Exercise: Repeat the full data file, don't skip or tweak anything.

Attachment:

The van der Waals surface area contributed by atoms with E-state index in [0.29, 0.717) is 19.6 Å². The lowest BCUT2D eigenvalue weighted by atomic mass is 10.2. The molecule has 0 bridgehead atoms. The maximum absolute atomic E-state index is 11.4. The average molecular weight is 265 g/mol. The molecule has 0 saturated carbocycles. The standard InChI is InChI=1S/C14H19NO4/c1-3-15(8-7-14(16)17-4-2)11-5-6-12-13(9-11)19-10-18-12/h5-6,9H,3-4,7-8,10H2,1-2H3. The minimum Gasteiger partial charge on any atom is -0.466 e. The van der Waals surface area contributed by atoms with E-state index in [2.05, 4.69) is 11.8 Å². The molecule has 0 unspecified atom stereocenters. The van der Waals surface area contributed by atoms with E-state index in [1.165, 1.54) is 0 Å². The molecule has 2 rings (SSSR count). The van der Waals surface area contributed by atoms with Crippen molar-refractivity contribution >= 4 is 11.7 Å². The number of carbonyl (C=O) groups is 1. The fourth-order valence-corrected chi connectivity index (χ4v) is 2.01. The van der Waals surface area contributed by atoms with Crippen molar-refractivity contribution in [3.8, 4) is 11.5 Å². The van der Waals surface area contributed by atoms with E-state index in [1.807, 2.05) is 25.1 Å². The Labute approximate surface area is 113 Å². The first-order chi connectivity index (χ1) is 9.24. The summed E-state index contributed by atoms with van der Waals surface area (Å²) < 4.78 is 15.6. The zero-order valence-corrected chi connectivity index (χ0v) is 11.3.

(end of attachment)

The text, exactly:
The van der Waals surface area contributed by atoms with E-state index in [0.29, 0.717) is 19.6 Å². The lowest BCUT2D eigenvalue weighted by atomic mass is 10.2. The molecule has 0 bridgehead atoms. The maximum absolute atomic E-state index is 11.4. The average molecular weight is 265 g/mol. The molecule has 0 saturated carbocycles. The standard InChI is InChI=1S/C14H19NO4/c1-3-15(8-7-14(16)17-4-2)11-5-6-12-13(9-11)19-10-18-12/h5-6,9H,3-4,7-8,10H2,1-2H3. The minimum Gasteiger partial charge on any atom is -0.466 e. The van der Waals surface area contributed by atoms with E-state index in [2.05, 4.69) is 11.8 Å². The molecule has 0 unspecified atom stereocenters. The van der Waals surface area contributed by atoms with E-state index in [1.165, 1.54) is 0 Å². The molecule has 2 rings (SSSR count). The van der Waals surface area contributed by atoms with Crippen molar-refractivity contribution >= 4 is 11.7 Å². The number of carbonyl (C=O) groups is 1. The fourth-order valence-corrected chi connectivity index (χ4v) is 2.01. The van der Waals surface area contributed by atoms with Crippen molar-refractivity contribution in [3.8, 4) is 11.5 Å². The van der Waals surface area contributed by atoms with E-state index in [1.807, 2.05) is 25.1 Å². The Labute approximate surface area is 113 Å². The first-order chi connectivity index (χ1) is 9.24. The summed E-state index contributed by atoms with van der Waals surface area (Å²) < 4.78 is 15.6. The zero-order valence-corrected chi connectivity index (χ0v) is 11.3.